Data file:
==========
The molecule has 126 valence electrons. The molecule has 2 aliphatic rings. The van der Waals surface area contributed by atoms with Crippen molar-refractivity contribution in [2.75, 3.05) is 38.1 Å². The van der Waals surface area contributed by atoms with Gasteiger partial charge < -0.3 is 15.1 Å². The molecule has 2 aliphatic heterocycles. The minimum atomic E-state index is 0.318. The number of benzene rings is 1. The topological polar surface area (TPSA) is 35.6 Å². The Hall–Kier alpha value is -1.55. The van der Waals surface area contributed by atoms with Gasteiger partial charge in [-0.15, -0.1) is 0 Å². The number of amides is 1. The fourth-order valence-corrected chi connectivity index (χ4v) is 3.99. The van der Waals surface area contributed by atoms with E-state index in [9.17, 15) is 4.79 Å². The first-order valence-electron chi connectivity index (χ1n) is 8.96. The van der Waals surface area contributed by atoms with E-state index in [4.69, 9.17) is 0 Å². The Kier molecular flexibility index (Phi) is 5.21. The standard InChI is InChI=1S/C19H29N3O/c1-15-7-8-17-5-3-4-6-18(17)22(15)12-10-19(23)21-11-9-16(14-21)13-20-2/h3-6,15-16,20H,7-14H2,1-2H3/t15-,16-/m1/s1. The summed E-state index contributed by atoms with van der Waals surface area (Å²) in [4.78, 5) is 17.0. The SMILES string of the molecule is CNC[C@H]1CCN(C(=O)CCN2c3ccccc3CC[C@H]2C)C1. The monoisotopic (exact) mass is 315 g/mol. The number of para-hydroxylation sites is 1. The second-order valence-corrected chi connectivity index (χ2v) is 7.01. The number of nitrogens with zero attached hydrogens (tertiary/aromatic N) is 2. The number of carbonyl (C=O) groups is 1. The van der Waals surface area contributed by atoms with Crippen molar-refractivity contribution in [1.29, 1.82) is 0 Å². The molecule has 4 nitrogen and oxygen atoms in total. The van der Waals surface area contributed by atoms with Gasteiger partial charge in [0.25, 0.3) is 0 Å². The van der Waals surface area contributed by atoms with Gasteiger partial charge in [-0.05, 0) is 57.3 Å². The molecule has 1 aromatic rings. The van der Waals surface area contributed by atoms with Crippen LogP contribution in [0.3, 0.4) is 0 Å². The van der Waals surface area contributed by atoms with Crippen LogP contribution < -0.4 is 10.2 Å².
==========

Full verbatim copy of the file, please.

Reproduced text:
The molecule has 126 valence electrons. The molecule has 2 aliphatic rings. The van der Waals surface area contributed by atoms with Crippen molar-refractivity contribution in [2.75, 3.05) is 38.1 Å². The van der Waals surface area contributed by atoms with Gasteiger partial charge < -0.3 is 15.1 Å². The molecule has 2 aliphatic heterocycles. The minimum atomic E-state index is 0.318. The number of benzene rings is 1. The topological polar surface area (TPSA) is 35.6 Å². The Hall–Kier alpha value is -1.55. The van der Waals surface area contributed by atoms with Gasteiger partial charge in [-0.15, -0.1) is 0 Å². The number of amides is 1. The fourth-order valence-corrected chi connectivity index (χ4v) is 3.99. The van der Waals surface area contributed by atoms with E-state index in [9.17, 15) is 4.79 Å². The first-order valence-electron chi connectivity index (χ1n) is 8.96. The van der Waals surface area contributed by atoms with E-state index in [4.69, 9.17) is 0 Å². The Kier molecular flexibility index (Phi) is 5.21. The standard InChI is InChI=1S/C19H29N3O/c1-15-7-8-17-5-3-4-6-18(17)22(15)12-10-19(23)21-11-9-16(14-21)13-20-2/h3-6,15-16,20H,7-14H2,1-2H3/t15-,16-/m1/s1. The summed E-state index contributed by atoms with van der Waals surface area (Å²) in [4.78, 5) is 17.0. The SMILES string of the molecule is CNC[C@H]1CCN(C(=O)CCN2c3ccccc3CC[C@H]2C)C1. The monoisotopic (exact) mass is 315 g/mol. The number of para-hydroxylation sites is 1. The second-order valence-corrected chi connectivity index (χ2v) is 7.01. The number of nitrogens with zero attached hydrogens (tertiary/aromatic N) is 2. The number of carbonyl (C=O) groups is 1. The van der Waals surface area contributed by atoms with Crippen molar-refractivity contribution in [1.29, 1.82) is 0 Å². The molecule has 4 nitrogen and oxygen atoms in total. The van der Waals surface area contributed by atoms with Gasteiger partial charge in [0.25, 0.3) is 0 Å². The van der Waals surface area contributed by atoms with Gasteiger partial charge in [-0.05, 0) is 57.3 Å². The molecule has 1 aromatic rings. The van der Waals surface area contributed by atoms with Crippen LogP contribution in [0.3, 0.4) is 0 Å². The van der Waals surface area contributed by atoms with Crippen LogP contribution < -0.4 is 10.2 Å².